On this week’s episode of Live Life Better, Melissa Hemsley explored all things touch.
Joining her in the studio were Alice Vincent, author of How to Grow Stuff, who has been gardening on her London balcony for the last few years, and Tony Riddle, The Natural Life-Stylist, who has spent 18 years developing a way of life based on the principles of a natural lifestyle. Melissa also spoke to Adrienne LDN, a fitness and wellness influencer, about why we should all be embracing touch.
But what did we learn about what we should be doing?
Sow some seeds – no matter what your outside space is
There are lots of benefits to exercising your green fingers and getting stuck in to some gardening. But don’t let your lack of garden stop you.
As Alice says: “Regardless of what space you’ve got, whether that’s a windowsill, a balcony or a garden, there are some things that you can sow now. And that’s chillis and tomatoes. Everything else you can wait but there are lots of people sowing things. And the one thing I would sow right now that I would say anybody can probably get something out of is peashoots.
“Peashoots are great because they fulfil a lot of things I think are good reasons to grow: they’re difficult or slightly tasteless when you get them in the supermarket, growing them is so much better, and they’re the kind of garnish you can put on anything.”
Take your shoes off
In western culture, it’s not common to remove your shoes in company but, according to Tony, there are some serious benefits of setting your feet free.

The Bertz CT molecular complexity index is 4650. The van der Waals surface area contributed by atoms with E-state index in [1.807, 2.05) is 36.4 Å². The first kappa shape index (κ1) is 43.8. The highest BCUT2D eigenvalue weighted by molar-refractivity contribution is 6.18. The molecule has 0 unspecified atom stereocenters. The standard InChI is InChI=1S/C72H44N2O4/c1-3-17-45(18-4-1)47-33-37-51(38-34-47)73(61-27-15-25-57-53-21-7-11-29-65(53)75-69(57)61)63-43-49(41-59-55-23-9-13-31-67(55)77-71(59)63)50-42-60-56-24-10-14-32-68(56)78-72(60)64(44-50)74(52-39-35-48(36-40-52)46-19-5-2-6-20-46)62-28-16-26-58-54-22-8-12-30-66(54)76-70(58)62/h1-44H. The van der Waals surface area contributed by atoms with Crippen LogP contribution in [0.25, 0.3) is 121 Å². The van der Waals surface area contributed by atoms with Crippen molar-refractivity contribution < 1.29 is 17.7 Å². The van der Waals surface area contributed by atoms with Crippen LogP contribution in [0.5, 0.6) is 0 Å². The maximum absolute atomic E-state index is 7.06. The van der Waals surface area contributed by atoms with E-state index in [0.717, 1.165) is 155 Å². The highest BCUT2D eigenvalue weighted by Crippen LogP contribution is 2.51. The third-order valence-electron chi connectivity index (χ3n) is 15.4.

He explains: “There are like 200,000 exo-receptors in your feet – the same level as you have in your hands.
“I think with being barefoot, anything you put between you and the earth it stops you being grounded. But it also alters the mechanics of your foot and the way that your foot will behave. There’s 33 joints, 26 bones, and a hundred muscles, tendons and ligaments in your feet. If you wear any footwear that’s pointed or compromises that toe shape that means that every one of those tendons, bones and ligaments is off and that then affects how the ankle behaves, the knee behaves, the hip behaves, so that’s a very ancient biomechanical system.”
Embrace touch in exercise
We might not be used to touching other people in our day-to-day lives but that can all change once we're in an exercising.
Adrienne says: “When it comes to physical touch when you go into a space like a yoga studio or an athletics track or a dance studio, it’s a much more tactile environment. When you’re helping someone to something you might support them, you might have your hand on their back or support the weight, or in stretches you might help by holding their leg.
“I think you get used to it but if anyone does have a resistance around it and they don’t like it then that’s cool as well. I think there’s other ways, just knowing someone’s there and someone’s around can be really encouraging as well. Both giving them a support physically and just being there and championing them.”
So embrace touch and support, whether it’s physical or metaphorical. And offer some to someone else this week.